Tuesday, February 14, 2012
Sh!#ting on the Classics: Oscar, Shmoskar, Part Deux
My Valentine this year is the Oscars! I am giving the Oscars a homemade pie made out of poo. Allow me to explain.
Last week’s beshitting got a terrific response, so in the spirit of the Hollywood we all love… to HATE… here is the SEQUEL to last week’s column.
What follows is a random list of other reasons to hate the Oscars, with a hot, hot, molten hate that will not subside and will not abate.
1. After last week’s column was posted, I continued to research the idea that the Academy’s favorite theme is “the troubles of rich white people.” By my count, at least 53 of the total 83 Best Picture Winners (and trust me, this is a very loose and liberal accounting) concern the problems of rich white people. Of course in 2001, seventy-two years after its founding, the Academy finally gave Best Actress to a black woman (Halle Barry for Monster’s Ball), so I suppose I should just be satisfied with their overall fairness and magnanimousness and shut my goddamn mouth. Bottom line—when in doubt while filling out the ballot for the annual office Oscar pool, go with the perennially popular favorite: PUT-UPON RICH WHITIES. That means that The Descendants will win this year, by the way.
Never bet against black—except at the Oscars!
2. I have no patience for the “make good” Oscar. This is the Oscar that comes a year or two late, often given to an entirely different film or actor, to make up for some egregious mistake by the Academy. My favorite of these just might be the Oscar given to the song “Last Dance” from Thank God, It’s Friday to make up for the previous year’s complete and utter snub of the Saturday Night Fucking Fever score. SNFF spawned a cultural movement. No other film is more dependent on its score for its massive impact on the zeitgeist of its time. Hey Academy: you would not want to risk nominating something like THAT, would you? Clearly it is just a fad! And by “it” I mean “the ’70s”. And by “fad” I mean “single most defining cultural movement of the decade.”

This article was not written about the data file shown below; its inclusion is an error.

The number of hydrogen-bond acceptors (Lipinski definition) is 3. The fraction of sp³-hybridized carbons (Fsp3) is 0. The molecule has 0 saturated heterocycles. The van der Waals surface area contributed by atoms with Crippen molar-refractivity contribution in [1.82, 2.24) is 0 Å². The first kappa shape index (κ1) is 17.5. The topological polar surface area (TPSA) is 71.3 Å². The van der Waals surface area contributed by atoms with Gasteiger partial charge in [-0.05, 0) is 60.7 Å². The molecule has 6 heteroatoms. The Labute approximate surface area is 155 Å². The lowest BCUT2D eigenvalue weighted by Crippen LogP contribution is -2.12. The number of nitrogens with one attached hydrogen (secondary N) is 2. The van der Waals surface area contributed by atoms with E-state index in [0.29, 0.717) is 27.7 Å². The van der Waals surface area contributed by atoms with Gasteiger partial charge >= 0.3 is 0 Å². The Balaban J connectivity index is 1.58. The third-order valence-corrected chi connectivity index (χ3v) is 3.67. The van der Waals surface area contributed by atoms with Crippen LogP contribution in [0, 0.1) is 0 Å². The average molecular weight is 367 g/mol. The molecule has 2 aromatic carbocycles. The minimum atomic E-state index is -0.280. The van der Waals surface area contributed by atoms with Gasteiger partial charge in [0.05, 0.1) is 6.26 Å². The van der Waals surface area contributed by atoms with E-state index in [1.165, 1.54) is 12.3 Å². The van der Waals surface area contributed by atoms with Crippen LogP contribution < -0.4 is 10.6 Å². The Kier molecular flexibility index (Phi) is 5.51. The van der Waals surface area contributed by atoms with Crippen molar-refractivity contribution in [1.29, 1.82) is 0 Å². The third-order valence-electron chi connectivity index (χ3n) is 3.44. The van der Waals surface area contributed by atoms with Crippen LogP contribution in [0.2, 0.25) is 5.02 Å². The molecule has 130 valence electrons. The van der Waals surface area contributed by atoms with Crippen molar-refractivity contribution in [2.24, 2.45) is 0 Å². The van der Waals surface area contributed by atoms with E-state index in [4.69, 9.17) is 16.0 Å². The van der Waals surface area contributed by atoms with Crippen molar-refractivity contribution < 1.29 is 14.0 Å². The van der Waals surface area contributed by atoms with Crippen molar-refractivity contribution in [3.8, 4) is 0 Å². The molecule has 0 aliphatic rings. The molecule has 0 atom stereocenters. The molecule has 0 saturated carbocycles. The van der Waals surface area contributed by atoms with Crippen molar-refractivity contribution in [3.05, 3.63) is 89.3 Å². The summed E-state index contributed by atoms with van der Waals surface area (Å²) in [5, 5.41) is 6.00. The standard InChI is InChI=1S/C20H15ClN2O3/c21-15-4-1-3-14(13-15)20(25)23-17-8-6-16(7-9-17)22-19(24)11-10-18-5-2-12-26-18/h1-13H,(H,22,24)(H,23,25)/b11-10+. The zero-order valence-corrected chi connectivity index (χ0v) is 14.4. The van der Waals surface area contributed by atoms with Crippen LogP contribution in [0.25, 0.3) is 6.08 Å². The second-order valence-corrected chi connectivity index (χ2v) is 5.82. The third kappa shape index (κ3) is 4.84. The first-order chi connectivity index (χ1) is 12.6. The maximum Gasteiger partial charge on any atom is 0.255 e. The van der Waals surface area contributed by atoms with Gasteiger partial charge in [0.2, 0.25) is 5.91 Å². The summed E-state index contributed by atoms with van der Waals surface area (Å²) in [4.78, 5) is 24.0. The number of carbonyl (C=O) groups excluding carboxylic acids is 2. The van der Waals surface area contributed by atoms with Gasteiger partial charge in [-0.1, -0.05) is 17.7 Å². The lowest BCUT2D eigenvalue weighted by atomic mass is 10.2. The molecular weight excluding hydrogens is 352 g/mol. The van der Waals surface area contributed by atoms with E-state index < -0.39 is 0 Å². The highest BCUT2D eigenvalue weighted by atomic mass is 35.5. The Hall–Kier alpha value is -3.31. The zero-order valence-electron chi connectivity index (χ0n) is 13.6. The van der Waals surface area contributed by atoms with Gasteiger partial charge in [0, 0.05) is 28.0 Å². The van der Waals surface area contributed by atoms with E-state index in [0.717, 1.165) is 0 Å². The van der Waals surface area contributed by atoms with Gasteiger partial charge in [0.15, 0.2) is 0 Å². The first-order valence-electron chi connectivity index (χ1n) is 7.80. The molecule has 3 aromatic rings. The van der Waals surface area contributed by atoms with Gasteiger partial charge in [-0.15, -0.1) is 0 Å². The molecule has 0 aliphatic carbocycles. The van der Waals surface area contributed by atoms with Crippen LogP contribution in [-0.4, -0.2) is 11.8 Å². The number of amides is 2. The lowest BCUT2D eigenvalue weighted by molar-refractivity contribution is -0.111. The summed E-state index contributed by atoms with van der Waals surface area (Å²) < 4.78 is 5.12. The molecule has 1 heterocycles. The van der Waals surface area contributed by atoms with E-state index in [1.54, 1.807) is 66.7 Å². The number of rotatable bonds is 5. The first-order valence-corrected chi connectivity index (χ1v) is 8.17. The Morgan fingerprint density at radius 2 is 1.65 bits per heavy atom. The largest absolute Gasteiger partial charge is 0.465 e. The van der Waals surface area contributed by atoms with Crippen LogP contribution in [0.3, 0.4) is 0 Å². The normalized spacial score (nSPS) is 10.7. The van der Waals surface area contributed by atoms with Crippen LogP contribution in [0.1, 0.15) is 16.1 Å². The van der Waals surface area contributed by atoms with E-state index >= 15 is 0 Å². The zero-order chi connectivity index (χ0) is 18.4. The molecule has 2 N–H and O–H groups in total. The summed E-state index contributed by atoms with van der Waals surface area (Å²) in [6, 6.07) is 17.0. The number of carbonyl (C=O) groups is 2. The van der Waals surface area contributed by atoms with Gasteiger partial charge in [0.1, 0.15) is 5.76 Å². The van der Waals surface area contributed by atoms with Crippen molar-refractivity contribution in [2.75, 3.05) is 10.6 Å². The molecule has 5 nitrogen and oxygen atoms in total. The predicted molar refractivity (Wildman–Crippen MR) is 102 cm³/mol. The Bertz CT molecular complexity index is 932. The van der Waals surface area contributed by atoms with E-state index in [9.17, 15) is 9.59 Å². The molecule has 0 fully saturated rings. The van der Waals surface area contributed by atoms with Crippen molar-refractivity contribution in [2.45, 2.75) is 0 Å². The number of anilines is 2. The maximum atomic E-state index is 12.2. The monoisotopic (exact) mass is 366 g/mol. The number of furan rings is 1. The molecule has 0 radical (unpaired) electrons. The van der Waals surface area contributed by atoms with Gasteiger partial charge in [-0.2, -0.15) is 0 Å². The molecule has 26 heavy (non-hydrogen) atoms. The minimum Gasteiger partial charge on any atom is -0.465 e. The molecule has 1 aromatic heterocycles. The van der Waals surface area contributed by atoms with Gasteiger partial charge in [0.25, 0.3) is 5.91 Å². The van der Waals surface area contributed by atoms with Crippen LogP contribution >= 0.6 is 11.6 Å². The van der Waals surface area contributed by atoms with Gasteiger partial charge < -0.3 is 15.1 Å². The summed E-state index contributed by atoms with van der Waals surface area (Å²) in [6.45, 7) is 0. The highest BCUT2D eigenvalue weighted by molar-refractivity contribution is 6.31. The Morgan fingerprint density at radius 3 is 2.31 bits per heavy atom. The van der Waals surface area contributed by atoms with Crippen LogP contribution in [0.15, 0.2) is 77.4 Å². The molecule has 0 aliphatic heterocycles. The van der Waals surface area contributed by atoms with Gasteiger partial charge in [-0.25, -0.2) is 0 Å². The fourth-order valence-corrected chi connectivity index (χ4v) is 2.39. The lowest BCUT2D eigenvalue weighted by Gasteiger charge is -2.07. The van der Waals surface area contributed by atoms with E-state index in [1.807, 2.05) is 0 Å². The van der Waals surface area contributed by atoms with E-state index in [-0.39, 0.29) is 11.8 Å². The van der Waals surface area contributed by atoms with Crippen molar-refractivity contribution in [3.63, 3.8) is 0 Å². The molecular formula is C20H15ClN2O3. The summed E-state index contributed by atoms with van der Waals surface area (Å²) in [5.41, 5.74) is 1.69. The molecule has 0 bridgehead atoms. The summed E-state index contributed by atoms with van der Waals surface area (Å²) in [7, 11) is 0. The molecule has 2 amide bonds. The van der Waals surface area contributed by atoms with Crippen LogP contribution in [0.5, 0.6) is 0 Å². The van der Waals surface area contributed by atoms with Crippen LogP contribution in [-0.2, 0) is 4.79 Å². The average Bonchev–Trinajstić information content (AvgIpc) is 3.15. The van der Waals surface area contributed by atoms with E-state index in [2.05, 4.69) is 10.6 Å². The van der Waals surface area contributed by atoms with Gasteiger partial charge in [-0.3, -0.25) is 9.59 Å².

3. Speaking of music, just look at the Hit Parade of Oscar winners for best song: “Sweet Leilani” from Waikiki Wedding (which beat George and Ira Gershwin’s “They Can’t Take that Away from Me” from Shall We Dance), “It Might As Well Be Spring,” “Zip-A-Dee Doo-Dah,” “Buttons and Bows,” “Chim-Chim-Cheree,” “Talk to the Animals,” “The Morning After,” “We May Never Love Like This Again (Love Theme from The Towering Inferno)”, “You Light Up My Life,” and “It’s Hard Out Here for a Pimp.” (Thanks for that last one, faithful reader/contest winner Sol.) Timeless music that explores the human spirit, or instantly forgettable tripe? YOU be the judge and jury-- because clearly Academy members abdicated that responsibility decades ago.
4. The Academy continues to play with the nominating rules for documentaries; the Academy continues to get this category wrong. The Thin Blue Line (a film that literally saved a man’s life), Hoop Dreams, Grey Gardens, and Grizzly Man all deserved to win. Only The Thin Blue Line was even nominated. And do not even get me started about this year’s The Interrupters.
5. Here are my nominations for the worst films to ever win Best Picture: The Broadway Melody (1928/1929), Cavalcade (1932/1933), The Greatest Show on Earth (1952), Around the World in Eighty Days (1956), The English Patient (1996), and Gladiator (2000). In the words of Groucho Marx, I would never want to belong to any club that would have someone like me as a member.
6. Inception/The King’s Speech—need I say more? According to the Academy, we should just be glad Inception was nominated. It IS an honor just to be nominated, you know, and blah blah blah blah blah blah blah blah blah blah blah blah blah blah blah blah blah blah blah blah blah blather blah blah.
7. Let me conclude with the sad, sad story of a naive 14 year-old boy. He snuck into a screening of Network in 1976 and thought it was one of the most amazing films he had ever seen. This poor boy had been raised on a diet of sunny Disney films and other pabulum, so the red-hot, searing script by firebrand Paddy Chayefsky spun his little head around. The boy had never seen a film so cynical—until that time he had never seen a film so bitterly funny. Needless to say, that boy was… wait for it… ME. I watched the Oscars in frenzied anticipation that year, rooting for Network to win Best Picture.
When Rocky won, I was crestfallen. Even at fourteen, I could recognize that Rocky was populist, feel-good claptrap (though I will now admit that it is well-made, well-intentioned, populist, feel-good claptrap) and I could not believe that Network lost. Thirty-six years later I am still angry that Network lost, although in the spirit of trying to see the silver lining in even the most miserable of situations, I have arrived at the following conclusion: Watching Network at a very young age contributed to my growing cynicism. Seeing a clearly superior film lose to a clearly inferior film also contributed to my growing cynicism. So, Academy of Motion Picture Arts and Sciences, I am now a miserable, hard-hearted, cynical bastard because of YOU!
8. Happy Valentine’s Day, Oscar. Sometimes, you make it very hard to love you. Sniff.
BETTER YET: Oscahs! Live Twittah feed, dahlings? Sunday night, February 26th. Join us, bitches. It is going to be a party. #ftheoscars